If you’d asked me, back when I was a kid, what being holy looked like, you would have got a rather bland picture: Someone looking terribly serious, saintly and silent. I no longer think that. To be truly holy, one must constantly reach for action verbs — words like share, give, work, labor, protect, bless, and love. In other words, holiness is hard work. That may be the reason so few of us bother with it.

I am blessed to know a few truly holy people. They are the kind of people you want to be around. They seem at peace. They are attuned to others but don’t neglect themselves. People naturally gravitate toward them. And with good reason. Holy people are remembered, even centuries after their lives, not because they were dull do-gooders, but because they were vibrantly alive — vibrantly themselves.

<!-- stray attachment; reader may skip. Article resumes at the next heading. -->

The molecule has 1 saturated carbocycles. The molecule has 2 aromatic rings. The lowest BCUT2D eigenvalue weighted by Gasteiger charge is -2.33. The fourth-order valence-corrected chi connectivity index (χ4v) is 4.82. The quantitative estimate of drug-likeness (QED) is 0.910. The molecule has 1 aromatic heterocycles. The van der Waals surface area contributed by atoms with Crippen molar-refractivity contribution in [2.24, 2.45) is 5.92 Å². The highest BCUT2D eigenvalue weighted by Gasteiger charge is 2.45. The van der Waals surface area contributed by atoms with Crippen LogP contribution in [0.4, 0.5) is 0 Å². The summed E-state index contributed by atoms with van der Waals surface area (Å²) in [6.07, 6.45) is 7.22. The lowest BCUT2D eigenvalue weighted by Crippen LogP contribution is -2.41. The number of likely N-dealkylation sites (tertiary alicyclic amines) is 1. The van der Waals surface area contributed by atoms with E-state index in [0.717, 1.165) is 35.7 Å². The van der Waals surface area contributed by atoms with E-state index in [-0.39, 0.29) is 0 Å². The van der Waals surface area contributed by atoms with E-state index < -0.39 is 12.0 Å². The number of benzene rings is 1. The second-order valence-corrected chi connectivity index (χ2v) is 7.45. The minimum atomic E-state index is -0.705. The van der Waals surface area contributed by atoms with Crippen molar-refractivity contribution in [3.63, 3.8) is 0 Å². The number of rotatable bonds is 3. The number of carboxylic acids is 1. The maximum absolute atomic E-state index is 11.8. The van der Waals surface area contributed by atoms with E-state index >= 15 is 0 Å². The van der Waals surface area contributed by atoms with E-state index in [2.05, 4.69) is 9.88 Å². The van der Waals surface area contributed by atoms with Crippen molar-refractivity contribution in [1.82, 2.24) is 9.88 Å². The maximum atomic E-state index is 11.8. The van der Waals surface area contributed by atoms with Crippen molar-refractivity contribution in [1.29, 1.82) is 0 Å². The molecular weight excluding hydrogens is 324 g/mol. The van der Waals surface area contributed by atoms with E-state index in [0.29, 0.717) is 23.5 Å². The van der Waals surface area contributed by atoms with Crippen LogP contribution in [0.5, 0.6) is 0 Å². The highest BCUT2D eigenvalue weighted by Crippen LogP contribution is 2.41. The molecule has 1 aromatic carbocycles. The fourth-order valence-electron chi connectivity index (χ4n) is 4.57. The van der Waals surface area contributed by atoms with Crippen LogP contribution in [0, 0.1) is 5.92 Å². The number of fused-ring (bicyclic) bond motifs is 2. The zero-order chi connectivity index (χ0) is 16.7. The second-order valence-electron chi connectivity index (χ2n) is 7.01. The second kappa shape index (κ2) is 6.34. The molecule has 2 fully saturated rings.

Holiness is worth pursuing. Tell that to the next pink unicorn you meet.

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Do you suffer from lightheadedness? Ringing in the ears? Do you sweat excessively? Do you have unexplained pain in your feet? How about difficulty concentrating? It’s enough to turn anyone into a hypochondriac.

I’m talking about a form I have to complete every time I see my doctor — that is, every six months. On it is an extensive list of symptoms; I circle the ones that seem to apply to me. As always, I struggle with honesty. Well, yes, my back does hurt. But does it hurt hurt? Do I want to open that can of worms, or should I just try not to sleep on my back so much?